During the five years of the previous Left Democratic Front (LDF) government in the state, Kerala had won acclaim for widening the social security net and for the gains made in addressing problems of hunger and homelessness. The LDF Manifesto for the elections to the state Assembly earlier this year also contained a number of ambitious promises, including eradication of absolute poverty, eliminating hunger and ending homelessness; not least the reason for which they succeeded in winning a historic mandate.
It was no surprise then that one of the first decisions made by the present government, in the very first meeting of the Council of Ministers headed by Chief Minister Pinarayi Vijayan soon after swearing-in, was to announce that an in-depth survey would be conducted to analyse the key distress factors causing absolute poverty and propose measures to overcome the same.
On July 15, the Minister for Local Self Government MV Govindan announced that following the approval of the plan by the Council of Ministers, Additional Commissioner for Rural Development Santhoshkumar has been appointed as the nodal officer for the project. A pilot survey will be conducted followed by an in-depth survey monitored by a committee headed by the nodal officer. This survey will be completed by December this year, Govindan said.
Absolute Poverty in Kerala
Over the last 40 years, absolute poverty in Kerala has undergone a sharp reduction as a result of various factors such as the implementation of land reforms, provision of public education and health care, a strong public distribution system, decentralisation of power to local self-governments, social security and welfare schemes and Kudumbashree programmes.
According to Planning Commission data of the Union government, the incidence of absolute poverty in Kerala was 59.79% in 1973-74 which came down to 7.05% in 2011-12. This compares favourably to the ratio of absolute poverty at the all-India level, which was 54.88% in 1973-74 (lower at the time compared to Kerala) and reduced to 21.92% in 2011-12.
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However, as the Kerala Economic Review 2020 notes, even though Kerala is better off than most other states in India in terms of average poverty estimates, there are still several pockets of deprivation in the state. Absolute poverty in Kerala is mainly concentrated in some social categories and groups such as Scheduled Castes, Scheduled Tribes, fisher-folk, potters and artisans.
Plan to Eradicate Absolute Poverty
The programme in the 2021 LDF Manifesto to eradicate absolute poverty was first outlined in the budget presented by former Finance Minister Thomas Isaac in January this year. The state already has a Kudumbashree programme called Agathirahitha Keralam which expanded the Ashraya project to rehabilitate destitute families to 1.6 lakh beneficiaries.
The proposed survey will identify all those not covered by the current programme, an estimated 4.5 lakh families at present. Families of those of old age, those experiencing mental or physical disabilities, those who are suffering from debilitating diseases, children who are orphaned, homeless people and families of long-term migrants who are now out of work, etc. will be given priority.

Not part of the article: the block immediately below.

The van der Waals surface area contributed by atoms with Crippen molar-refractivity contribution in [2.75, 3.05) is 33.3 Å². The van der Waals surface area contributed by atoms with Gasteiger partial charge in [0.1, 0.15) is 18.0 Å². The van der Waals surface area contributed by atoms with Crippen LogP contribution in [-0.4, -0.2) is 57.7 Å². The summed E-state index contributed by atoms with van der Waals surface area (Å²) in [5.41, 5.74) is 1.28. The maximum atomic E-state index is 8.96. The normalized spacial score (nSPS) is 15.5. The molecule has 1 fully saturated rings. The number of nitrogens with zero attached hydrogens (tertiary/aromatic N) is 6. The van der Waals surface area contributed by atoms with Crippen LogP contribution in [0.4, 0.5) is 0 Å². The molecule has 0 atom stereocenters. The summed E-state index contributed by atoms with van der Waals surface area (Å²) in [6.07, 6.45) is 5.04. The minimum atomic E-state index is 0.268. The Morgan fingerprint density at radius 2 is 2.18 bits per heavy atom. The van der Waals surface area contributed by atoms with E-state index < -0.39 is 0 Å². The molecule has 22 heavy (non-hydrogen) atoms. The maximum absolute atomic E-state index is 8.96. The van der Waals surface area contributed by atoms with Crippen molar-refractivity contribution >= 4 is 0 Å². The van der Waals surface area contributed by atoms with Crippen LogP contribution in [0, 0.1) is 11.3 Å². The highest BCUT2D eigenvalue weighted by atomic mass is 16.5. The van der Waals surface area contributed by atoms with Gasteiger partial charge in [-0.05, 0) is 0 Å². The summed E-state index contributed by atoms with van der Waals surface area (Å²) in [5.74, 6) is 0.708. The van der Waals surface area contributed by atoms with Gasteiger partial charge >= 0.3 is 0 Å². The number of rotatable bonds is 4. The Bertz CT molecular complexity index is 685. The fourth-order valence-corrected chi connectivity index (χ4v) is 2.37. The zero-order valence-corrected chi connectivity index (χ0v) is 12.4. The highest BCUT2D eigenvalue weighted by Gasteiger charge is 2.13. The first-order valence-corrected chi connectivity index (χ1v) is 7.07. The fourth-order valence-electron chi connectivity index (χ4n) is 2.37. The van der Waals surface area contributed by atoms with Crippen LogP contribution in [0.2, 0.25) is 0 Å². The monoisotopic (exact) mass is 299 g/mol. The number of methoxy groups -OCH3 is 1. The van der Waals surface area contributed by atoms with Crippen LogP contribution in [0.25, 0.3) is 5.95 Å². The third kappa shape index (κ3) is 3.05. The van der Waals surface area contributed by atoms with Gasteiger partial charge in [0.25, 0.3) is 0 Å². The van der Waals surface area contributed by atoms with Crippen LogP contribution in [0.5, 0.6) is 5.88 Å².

The proposal is to identify the needs and problems of each such family and to prepare micro plans to lift them out of absolute poverty, based on successful plans such as the ones prepared for the families of Ulladar community under the PK Kalan scheme in Alappuzha. Trained personnel from local self-governments will be utilised to prepare these plans and livelihood programmes will be worked out along with existing schemes for housing, nutrition, health, etc.
The manifesto also promised that the state government along with the local self-governments will provide income support on a monthly basis wherever required to ensure the basic needs.
A People’s Alternative
Many recent reports have cited alarming increase in hunger and food insecurity in India since the beginning of the pandemic and ensuing lockdown restrictions. The number of people living in households with daily incomes below $5 in India went from 298.6 million at the start of the outbreak in March 2020 to 529 million by the end of October, according to the State of Working India Report published by the Centre for Sustainable Employment at Azim Premji University.
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Indebtedness increased and an estimated 75 million additional Indians were pushed into poverty (defined as daily income of $2 or less as has been set by the World Bank to be the measure of absolute poverty), according to a study by the Pew Research Centre.
In Kerala, the social security net and large-scale programmes like setting up of community kitchens, provision of monthly ration and grocery kits and subsidised meals through People’s Restaurants (called Janakeeya Hotels) has resulted in the state staving off that kind of disaster. However, with the economy still weak and the state limping back to normalcy, the people need all the support they can get, and the most poor among them even more so.
Minister for Local Self Government MV Govindan expressed confidence that such a programme as the one envisioned will be one more step towards a genuine People’s Development Alternative.